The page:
Tony McEntee and Kevin Madden emerge as contenders for vacant Antrim post
A MANAGEMENT team of former Crossmaglen boss Tony McEntee and ex-Antrim ace Kevin Madden have thrown their hats into the ring to take over the Saffron reins from Lenny Harbinson.
Ever since the Belfast man stepped down last week, Tyrone’s three-time All-Ireland winner Enda McGinley has been regarded as the clear front-runner – with his proposed backroom team expected to include another former Red Hand star, Stephen O’Neill.
However, McEntee and Madden added a major twist to proceedings when they entered the race before nominations closed yesterday lunchtime, while former Down and Armagh boss Paddy O’Rourke is also believed to be in the frame.
A management team of Derry’s Paddy Bradley – whose father Liam led the Saffrons to the 2009 Ulster final - and ex-Antrim player Kevin Brady was also in the running, but have since withdrawn from the process.
Interviews with the Antrim County Board will take place over the course of the coming days, with an appointment expected early next week.
McEntee and Madden were also in contention for the Monaghan job when Malachy O’Rourke stepped aside last year and, having stayed in touch since their Ulster University days, the pair are keen to get involved on the inter-county stage together.
Madden was recently part of Mickey Harte’s Tyrone backroom team, while McEntee – alongside Gareth O’Neill - led his home club to All-Ireland titles in 2011 and 2012.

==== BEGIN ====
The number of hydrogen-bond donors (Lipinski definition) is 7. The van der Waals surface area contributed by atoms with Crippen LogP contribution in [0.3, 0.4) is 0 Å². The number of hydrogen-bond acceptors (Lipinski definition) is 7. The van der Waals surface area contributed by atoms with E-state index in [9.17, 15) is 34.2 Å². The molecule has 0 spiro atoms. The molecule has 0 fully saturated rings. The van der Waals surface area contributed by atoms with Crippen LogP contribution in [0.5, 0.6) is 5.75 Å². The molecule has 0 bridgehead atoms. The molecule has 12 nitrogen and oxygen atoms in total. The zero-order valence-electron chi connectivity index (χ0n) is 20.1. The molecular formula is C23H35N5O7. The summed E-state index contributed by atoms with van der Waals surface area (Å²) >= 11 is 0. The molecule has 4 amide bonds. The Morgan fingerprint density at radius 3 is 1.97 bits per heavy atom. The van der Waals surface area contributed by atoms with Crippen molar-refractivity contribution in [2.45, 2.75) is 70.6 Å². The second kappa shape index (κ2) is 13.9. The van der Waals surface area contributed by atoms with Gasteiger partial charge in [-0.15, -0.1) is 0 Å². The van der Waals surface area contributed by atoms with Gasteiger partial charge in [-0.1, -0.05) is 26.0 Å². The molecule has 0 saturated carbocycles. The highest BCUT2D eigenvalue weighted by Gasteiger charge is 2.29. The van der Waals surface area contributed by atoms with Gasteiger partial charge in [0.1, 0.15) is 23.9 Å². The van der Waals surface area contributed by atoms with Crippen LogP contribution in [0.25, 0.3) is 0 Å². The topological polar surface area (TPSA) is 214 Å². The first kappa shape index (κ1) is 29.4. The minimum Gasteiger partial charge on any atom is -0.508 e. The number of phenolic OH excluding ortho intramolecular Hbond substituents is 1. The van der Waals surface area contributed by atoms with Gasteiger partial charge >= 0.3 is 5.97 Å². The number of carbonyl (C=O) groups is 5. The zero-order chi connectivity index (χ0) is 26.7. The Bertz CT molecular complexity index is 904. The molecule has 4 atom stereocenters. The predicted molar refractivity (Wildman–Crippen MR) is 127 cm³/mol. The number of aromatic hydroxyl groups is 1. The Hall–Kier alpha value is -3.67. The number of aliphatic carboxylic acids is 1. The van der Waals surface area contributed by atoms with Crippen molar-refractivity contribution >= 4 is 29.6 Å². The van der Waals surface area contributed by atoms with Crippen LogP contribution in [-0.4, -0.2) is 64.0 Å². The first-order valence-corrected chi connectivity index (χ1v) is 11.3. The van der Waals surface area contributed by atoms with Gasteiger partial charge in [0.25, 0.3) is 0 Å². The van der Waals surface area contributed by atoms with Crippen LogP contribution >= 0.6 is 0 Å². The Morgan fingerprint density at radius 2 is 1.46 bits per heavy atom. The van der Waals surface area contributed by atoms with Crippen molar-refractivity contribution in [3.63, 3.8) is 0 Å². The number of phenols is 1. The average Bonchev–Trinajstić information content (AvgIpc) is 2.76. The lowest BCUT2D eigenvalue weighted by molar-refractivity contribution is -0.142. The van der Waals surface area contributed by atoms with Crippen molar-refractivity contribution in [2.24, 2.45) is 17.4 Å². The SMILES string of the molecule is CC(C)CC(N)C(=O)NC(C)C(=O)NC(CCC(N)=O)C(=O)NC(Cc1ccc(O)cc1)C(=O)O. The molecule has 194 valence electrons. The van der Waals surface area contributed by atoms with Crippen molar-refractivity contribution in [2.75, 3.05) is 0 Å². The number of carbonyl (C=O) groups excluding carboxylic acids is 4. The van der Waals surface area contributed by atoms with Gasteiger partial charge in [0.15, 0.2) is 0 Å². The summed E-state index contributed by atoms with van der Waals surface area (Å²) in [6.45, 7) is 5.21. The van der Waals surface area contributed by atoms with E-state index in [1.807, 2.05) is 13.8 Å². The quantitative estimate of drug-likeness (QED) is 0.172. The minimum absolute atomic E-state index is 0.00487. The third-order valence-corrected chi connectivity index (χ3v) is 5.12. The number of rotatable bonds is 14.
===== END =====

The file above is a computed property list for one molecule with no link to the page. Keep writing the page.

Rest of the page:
The 2002 All-Ireland winner added to his reputation when he was part of Stephen Rochford’s Mayo backroom team for three years, during which time the westerners were Dublin’s greatest challengers in the search for Sam Maguire.
“Tony was always a guy I liked and respected both as a player and for what he’s done in management,” said Madden last night.
“I’ve never made any secret of the fact that I’m passionate to be involved in the management of my own county, and whenever you’re talking about working with somebody of the calibre of Tony McEntee, and the CV he has, it is something I would be interested in doing.
“Antrim have been loitering around Division Four, we’ve been very unlucky the last couple of years to miss out on promotion, but I’d like to think myself and Tony would bring a real fresh energy and a serious standard of coaching.
“Tony has massive experience from his time with Mayo, he’s a two-time All-Ireland winning club manager, and I just feel that together we could give the people of Antrim a football team that they would be proud of.”
That said, Madden admitted he does have some reservations about the “integrity of the process to this point”, with McGinley confirming in a weekend radio interview that he had already held talks about the vacancy.
“We’ve been nominated for the post and been asked to attend an interview, though we do have some concerns about the integrity of the process to this point,” said Madden
“There’s no ifs or buts about me and Tony McEntee wanting to come and manage Antrim, that’s something we really want to do, but we have to make sure it’s a level playing field we are entering.”
On his recent role with Tyrone, Madden admitted he was saddened to be leaving following Mickey Harte’s departure, but insisted the past year had proved “invaluable” in terms of the experience he has gained as a coach.
“Unbelievably so,” he said.
“When you’re tasked with coaching and communicating game-plans to take on the likes of Dublin, Kerry, Donegal and so on, you know you are operating at a high level. There’s not a second wasted in those sessions leading into a game. It’s intense, it’s all game related and it pushes the boundaries of your comfort zone, which can only be a good thing.
“Although it was only a short period of time, it gave you a real appreciation about the level of detail and meticulous preparation involved in preparing a county like Tyrone, who have been among the top three or four teams in Ireland for a long time.
“It’s been invaluable, and at the same time an enjoyable experience.”